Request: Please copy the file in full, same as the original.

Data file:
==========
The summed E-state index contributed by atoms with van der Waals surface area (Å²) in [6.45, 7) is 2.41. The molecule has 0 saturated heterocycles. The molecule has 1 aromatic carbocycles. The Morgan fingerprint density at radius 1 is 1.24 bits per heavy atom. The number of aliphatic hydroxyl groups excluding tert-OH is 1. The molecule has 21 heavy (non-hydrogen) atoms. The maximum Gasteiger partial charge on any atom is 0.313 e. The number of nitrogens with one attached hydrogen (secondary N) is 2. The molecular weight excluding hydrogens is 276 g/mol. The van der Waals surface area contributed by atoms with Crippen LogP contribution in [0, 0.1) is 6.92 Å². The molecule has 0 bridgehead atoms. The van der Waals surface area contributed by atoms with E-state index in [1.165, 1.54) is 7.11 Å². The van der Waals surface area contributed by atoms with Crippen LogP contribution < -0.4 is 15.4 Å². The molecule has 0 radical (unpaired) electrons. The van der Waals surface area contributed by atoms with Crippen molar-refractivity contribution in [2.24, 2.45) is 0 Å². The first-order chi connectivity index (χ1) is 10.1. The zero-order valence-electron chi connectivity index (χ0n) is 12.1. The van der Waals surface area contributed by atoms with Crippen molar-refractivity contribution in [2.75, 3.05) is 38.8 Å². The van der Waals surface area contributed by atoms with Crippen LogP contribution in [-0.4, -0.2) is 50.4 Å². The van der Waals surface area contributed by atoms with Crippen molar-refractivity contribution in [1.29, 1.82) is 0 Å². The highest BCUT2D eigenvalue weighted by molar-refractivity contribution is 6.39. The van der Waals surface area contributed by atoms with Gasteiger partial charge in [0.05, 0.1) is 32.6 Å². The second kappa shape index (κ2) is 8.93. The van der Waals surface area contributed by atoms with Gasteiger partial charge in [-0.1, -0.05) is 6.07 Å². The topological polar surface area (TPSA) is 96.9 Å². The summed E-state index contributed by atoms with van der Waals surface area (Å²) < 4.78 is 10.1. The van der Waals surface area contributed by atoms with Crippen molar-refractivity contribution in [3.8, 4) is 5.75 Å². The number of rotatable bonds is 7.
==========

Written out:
The summed E-state index contributed by atoms with van der Waals surface area (Å²) in [6.45, 7) is 2.41. The molecule has 0 saturated heterocycles. The molecule has 1 aromatic carbocycles. The Morgan fingerprint density at radius 1 is 1.24 bits per heavy atom. The number of aliphatic hydroxyl groups excluding tert-OH is 1. The molecule has 21 heavy (non-hydrogen) atoms. The maximum Gasteiger partial charge on any atom is 0.313 e. The number of nitrogens with one attached hydrogen (secondary N) is 2. The molecular weight excluding hydrogens is 276 g/mol. The van der Waals surface area contributed by atoms with Crippen LogP contribution in [0, 0.1) is 6.92 Å². The molecule has 0 bridgehead atoms. The van der Waals surface area contributed by atoms with E-state index in [1.165, 1.54) is 7.11 Å². The van der Waals surface area contributed by atoms with Crippen LogP contribution < -0.4 is 15.4 Å². The molecule has 0 radical (unpaired) electrons. The van der Waals surface area contributed by atoms with Crippen molar-refractivity contribution in [2.24, 2.45) is 0 Å². The first-order chi connectivity index (χ1) is 10.1. The zero-order valence-electron chi connectivity index (χ0n) is 12.1. The van der Waals surface area contributed by atoms with Crippen molar-refractivity contribution in [2.75, 3.05) is 38.8 Å². The van der Waals surface area contributed by atoms with Crippen LogP contribution in [-0.4, -0.2) is 50.4 Å². The van der Waals surface area contributed by atoms with Crippen molar-refractivity contribution in [1.29, 1.82) is 0 Å². The highest BCUT2D eigenvalue weighted by molar-refractivity contribution is 6.39. The van der Waals surface area contributed by atoms with Gasteiger partial charge in [0.05, 0.1) is 32.6 Å². The second kappa shape index (κ2) is 8.93. The van der Waals surface area contributed by atoms with Gasteiger partial charge in [-0.1, -0.05) is 6.07 Å². The topological polar surface area (TPSA) is 96.9 Å². The summed E-state index contributed by atoms with van der Waals surface area (Å²) < 4.78 is 10.1. The van der Waals surface area contributed by atoms with Crippen molar-refractivity contribution in [3.8, 4) is 5.75 Å². The number of rotatable bonds is 7.